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Epoxy Resins & PU Resins - Injection Method

Resin injection is used to repair concrete which is cracked or delaminated and to seal cracks in concrete to water leakage. Two basic types of resin and injection techniques are used to repair Reclamation concrete.

Epoxy Resins

Epoxy resins cure to form solids with high strength and relatively high moduli of elasticity. These materials bond readily to concrete and are capable, when properly applied, of restoring the original structural strength to cracked concrete. The high modulus of elasticity causes epoxy resin systems to be unsuitable for rebonding cracked concrete that will undergo subsequent movement.

Epoxy resin has been used to seal cracks in concrete to waterflow. The epoxies,  however, do not cure very quickly, particularly at low temperatures, and using them to stop large flows of water may not be practical. Cracks to be injected with epoxy resins should be between 0.005 inch and 0.25 inch in width. It is difficult or impossible to inject resin into cracks less than 0.005 inch in width, while it is very difficult to retain injected epoxy resin in cracks greater than 0.25 inch in width, although high viscosity epoxies have been used with some success.

Epoxy resins cure to form relatively brittle materials with bond strengths exceeding the shear or tensile strength of the concrete. If these materials are used to rebond cracked concrete that is subsequently exposed to loads exceeding the tensile or shear strength of the concrete, it should be expected that the cracks will recur adjacent to the epoxy bond line. In other words, epoxy resin should not be used to rebond "working" cracks.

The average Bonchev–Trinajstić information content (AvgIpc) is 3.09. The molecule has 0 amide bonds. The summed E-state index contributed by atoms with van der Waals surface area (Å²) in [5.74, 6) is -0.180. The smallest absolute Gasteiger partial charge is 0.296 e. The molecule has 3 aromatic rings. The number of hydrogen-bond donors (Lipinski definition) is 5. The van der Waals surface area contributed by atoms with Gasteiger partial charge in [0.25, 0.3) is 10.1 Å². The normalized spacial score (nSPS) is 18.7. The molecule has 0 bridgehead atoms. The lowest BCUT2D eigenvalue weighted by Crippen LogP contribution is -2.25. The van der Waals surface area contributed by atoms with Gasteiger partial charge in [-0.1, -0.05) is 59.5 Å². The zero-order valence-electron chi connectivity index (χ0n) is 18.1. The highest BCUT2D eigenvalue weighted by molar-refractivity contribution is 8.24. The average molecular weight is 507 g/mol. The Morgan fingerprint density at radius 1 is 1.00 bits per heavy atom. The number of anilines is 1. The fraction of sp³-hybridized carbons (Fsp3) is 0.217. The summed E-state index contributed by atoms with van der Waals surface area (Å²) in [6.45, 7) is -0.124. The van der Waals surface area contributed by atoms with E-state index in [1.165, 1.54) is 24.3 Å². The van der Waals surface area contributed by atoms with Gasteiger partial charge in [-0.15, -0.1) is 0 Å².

Polyurethane Resins.
Polyurethane resins are used to seal and eliminate (waterproofing) or reduce water leakage from concrete cracks and joints. They can also be injected into cracks that experience some small degree of movement. Such systems, with the exception of the two-part solid polyurethanes, have relatively low strengths and should not be used to structurally rebond cracked concrete. Cracks to be injected with polyurethane resin should not be less than 0.005 inch in width. No upper limit on crack width has been established for the polyurethane resins at the time this is being written.

Polyurethane resins are available with substantial variation in their physical properties. Some of the polyurethanes cure into flexible foams. Other polyurethane systems cure to semiflexible, high density solids that can be used to rebond concrete cracks subject to movement. Most of the foaming polyurethane resins require some form of water to initiate the curing reaction and are, thus, a natural selection for use in repairing concrete exposed to water or in wet environments.

Nevertheless, the usage of epoxy and PU resins usually are rather confusing and at most time it may seem to be less effective and a wastage to applicators when there is no proper investigation conducted. In this case, it would be appropriate for you to contact us, MCS, to conduct studies and provide consultation prior to application to ensure these resins are the right solutions to your problems.